NSW Office of Environment and Heritage - Refurbishment of Kenneth Myers House
The original inhabitants of the Myer House were the Yuin People. Sub-division began in the 1870's, the land was used as a Dairy in the 1940's and 1950's, and in the 1960's experienced a period of interest from wealthy Melbourne identities. Roy Grounds, a prominent Australian architect purchased the property later welcoming Kenneth Myer, businessman and philanthropist as Tenant-in-common.
The design of Myer House is seen as being comparable with the National Gallery of Victoria. 1973 saw the gazettal of MRNP, and the donation and subsequent lease arrangement and bequeathal of the Penders land that in part supported the farming of native hardwood plantations for use in the tannolith treatment plant on-site. This same timber was used in the construction of the buildings.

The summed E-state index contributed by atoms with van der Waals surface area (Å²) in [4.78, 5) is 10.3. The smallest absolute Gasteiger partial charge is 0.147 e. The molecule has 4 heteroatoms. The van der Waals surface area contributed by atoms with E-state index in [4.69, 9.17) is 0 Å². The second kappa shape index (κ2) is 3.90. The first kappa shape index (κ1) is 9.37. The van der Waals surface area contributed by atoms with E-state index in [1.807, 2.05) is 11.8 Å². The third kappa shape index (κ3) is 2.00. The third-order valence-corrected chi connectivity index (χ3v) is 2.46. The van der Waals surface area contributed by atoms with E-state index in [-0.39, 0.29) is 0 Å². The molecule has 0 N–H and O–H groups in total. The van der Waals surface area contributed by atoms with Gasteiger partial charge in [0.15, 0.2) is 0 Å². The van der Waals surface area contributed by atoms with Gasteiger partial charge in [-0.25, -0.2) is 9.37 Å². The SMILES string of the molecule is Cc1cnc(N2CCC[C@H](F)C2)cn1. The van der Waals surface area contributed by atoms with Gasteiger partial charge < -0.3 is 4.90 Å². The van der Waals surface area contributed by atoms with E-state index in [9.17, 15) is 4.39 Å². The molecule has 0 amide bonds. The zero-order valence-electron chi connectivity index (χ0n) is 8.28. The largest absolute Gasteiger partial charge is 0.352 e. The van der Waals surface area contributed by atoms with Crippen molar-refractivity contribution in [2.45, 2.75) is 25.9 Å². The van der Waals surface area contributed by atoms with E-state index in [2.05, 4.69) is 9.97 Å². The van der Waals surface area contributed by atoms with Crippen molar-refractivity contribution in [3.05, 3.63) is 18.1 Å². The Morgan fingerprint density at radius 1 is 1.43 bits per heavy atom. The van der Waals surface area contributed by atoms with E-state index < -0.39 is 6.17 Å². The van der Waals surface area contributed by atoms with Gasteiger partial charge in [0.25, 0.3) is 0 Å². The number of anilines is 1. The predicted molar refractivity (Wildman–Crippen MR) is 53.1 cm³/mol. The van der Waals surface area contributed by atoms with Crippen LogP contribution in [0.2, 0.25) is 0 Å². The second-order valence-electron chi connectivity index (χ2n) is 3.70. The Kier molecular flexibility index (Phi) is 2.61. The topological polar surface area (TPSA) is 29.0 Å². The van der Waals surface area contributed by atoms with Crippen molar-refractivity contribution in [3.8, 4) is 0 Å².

The site has State Heritage significance administered under both the Heritage Act and the National Parks and Wildlife Act, 1979.